Very often I am struck by our human ability to accommodate two opposing views of an issue at the same time. Our folk-wisdom is rife with sayings we have all heard and probably wondered at how such an obvious wisdom has been distilled so clearly down to its essence. Sayings like: "you can't judge a book by its cover" (particularly appropriate considering how much we all like books) have their opposites in adages like: "clothes make the man." For every "don't buy a pig in a poke" there is: "never look a gift horse in the mouth."
I'm sure as we all wend our ways through existence, we find certain of these aphorisms more applicable than others. The thing is though, that a great number of these seem to have their Newtonian equal and opposite.
The idea of duality and opposition of ideas is not a new one. There is an old tale, by Aesop I believe, about a man, half frozen and almost dead, found by some nature spirit in the midst of an ancient Greek winter. I have variously seen the nature spirit called a satyr, a faun, or forest nymph of some sort. The man is given a cloak and brought to the domicile of the other. On the way, the man blows his breath on his hands. Questioned by his escort, the man explains that he is warming his hands. Upon finally reaching the Good Samaritan's home, the man is taken inside to the warmth and ultimately given a bowl of hot soup. The man happily takes the soup and begins to blow on it as well. His deliverer again questions him as to the reason for the action, whereupon the man answers he is blowing on the soup to cool it down. The nature spirit then marvels at the wondrous human ability to blow warmth and coolness with the same breath.
I'm not trying to make any kind of a political statement here, but accommodating apparently conflicting dualities certainly seems to be an intrinsic part of the human condition. So much so that the great Eastern tradition of Taoism arose with that specific idea as the foundation. In the Tao, the philosophers talk about the Yin and Yang -- the two opposite, yet inextricably linked, sides of things in the known universe: male and female, light and darkness, hot and cold; Without duality, I would not be able to produce this column as easily. Of course computers are based on the binary logic system -- on and off. Bits, bytes, on up into operating systems and more, all because, ultimately something is one way and not the other.
That is sometimes the challenge of science fiction and fantasy. One, if not two, things have to be done to help generate a good story: to provide something familiar and put an unfamiliar face on it, or conversely, to provide a familiar face on something unfamiliar.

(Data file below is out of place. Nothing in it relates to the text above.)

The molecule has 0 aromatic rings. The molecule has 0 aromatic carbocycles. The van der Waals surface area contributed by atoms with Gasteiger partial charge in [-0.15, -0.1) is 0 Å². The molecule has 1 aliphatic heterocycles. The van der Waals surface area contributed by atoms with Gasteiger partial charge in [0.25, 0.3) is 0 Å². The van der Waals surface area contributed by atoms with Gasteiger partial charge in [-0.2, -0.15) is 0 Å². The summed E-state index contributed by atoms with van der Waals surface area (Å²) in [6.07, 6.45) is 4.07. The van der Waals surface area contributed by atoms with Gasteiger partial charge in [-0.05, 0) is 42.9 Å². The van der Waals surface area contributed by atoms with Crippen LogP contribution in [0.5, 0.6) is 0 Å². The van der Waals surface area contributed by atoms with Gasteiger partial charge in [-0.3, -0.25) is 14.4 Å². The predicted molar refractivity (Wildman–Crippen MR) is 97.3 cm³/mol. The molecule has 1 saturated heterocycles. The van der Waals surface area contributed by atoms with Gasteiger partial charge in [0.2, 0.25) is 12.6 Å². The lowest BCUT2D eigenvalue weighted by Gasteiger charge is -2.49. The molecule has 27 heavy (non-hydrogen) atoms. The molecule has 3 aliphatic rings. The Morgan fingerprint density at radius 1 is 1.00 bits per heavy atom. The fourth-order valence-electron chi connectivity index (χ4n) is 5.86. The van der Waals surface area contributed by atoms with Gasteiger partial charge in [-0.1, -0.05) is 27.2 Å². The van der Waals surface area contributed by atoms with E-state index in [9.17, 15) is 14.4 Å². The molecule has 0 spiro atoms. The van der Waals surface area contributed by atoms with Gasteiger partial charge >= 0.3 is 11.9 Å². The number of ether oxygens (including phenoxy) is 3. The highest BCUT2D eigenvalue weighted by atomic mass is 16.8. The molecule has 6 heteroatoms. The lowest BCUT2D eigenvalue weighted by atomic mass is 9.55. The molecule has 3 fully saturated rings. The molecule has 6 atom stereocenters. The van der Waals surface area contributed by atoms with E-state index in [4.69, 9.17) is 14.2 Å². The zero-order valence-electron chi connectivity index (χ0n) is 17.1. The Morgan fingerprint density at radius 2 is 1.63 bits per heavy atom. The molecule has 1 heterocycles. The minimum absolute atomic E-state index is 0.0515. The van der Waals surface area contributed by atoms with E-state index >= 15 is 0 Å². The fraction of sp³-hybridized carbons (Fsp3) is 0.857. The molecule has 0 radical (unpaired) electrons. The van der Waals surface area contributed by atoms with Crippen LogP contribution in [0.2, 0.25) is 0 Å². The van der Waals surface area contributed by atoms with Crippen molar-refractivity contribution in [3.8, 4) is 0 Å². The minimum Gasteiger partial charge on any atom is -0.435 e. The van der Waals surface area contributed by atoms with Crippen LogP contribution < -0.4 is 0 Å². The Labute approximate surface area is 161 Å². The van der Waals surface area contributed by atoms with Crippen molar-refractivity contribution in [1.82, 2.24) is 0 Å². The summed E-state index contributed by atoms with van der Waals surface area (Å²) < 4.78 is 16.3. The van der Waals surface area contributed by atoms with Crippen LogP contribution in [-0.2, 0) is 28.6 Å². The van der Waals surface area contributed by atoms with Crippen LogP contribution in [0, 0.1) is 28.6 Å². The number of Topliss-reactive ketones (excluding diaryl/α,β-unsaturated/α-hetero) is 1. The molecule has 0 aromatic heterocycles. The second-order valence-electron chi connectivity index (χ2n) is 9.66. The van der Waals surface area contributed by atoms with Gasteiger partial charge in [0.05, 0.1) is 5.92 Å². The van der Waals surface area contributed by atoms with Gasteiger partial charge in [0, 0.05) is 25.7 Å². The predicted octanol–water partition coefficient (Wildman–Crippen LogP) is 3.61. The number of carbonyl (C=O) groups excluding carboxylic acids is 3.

I realize those two statements somewhat oversimplify what goes on in a good SF/F story, but most of the good things I've read and movies I've enjoyed have had that as a basic starting point. Star Wars: a young man comes of age. Granted, it was with a wookie, two robots and a teacher who was a ghost, but that's the unfamiliar overlaying the familiar. Outland: the story is "High Noon" with oxygen tanks.
For books, there's Terry Pratchett's "Lords and Ladies" -- he goes into detail talking about how real fairies only want you to think they are lovely and noble, when in fact, they are barbaric and mean-spirited. In re-reading "Dune" -- Frank Herbert foresaw the oil shortage, put a different name on it, and made it look epic and heroic.
In the best stories, there are both elements present. Not all writers are able to address both dichotomies: familiar face on unfamiliar concept or vice versa. A look back at past Hugo and Nebula winners reveals the names of some who were masters of that ability. At our next meeting we have the distinct honor of hearing one, our own Phillip Klass a.k.a. William Tenn, reminisce, with video accompaniment, about another: Isaac Asimov. Both mastered the art of making the usual seem bizarre and making the fantastic seem commonplace. It makes me wonder, should we expect aliens to encompass two impossible ideas before breakfast as easily as we seem to do?
See you on Saturday.
PARSEC met at the Squirrel Hill Branch of the Carnegie Library, with the usual pre-meeting confusion and conversation.
Kevin Hayes called the meeting to order early (about 2pm), so there would be plenty of time for the Topics discussion.
Captain John Cope announced his intention to host a party on March 23rd at EPOC- I (his house, read it backwards folks) to celebrate the vernal equinox (or whatever).
Several sales by local members of the Worldwrights were announced, including Barton Levenson's sale of an article in the New York Review of Science Fiction.
Henry Tjernlund said that he is unable to coordinate the May meeting (Art Show), due to his isolation in Beaver County. Sasha Riley volunteered to take over.
Two visitors: Rachel Ross and Judith Sullivan, were introduced.
Ann Cecil reminded everyone that only $6 will buy your very own copy of the new PARSEC Anthology. Two people promptly bought copies, making Ann happy.
Dan Bloch won the raffle and took a book.
Laurie and Jim Mann were both present, as co-chairs of Programming for the Millennium Philcon (this year's Worldcon). They had requested the brain-storming session for program topics. PARSEC not only complied, they broke all previous records. Using the amazing Moebius blackboard, president Kevin Hayes and Treasurer Greg Armstrong recorded 32 separate topic ideas. Laurie actually posted a list on the Millennium Philcon website that has 57 items, but she counted the blackboard as one, and included a number of comments people made that were rejected for the official blackboard list.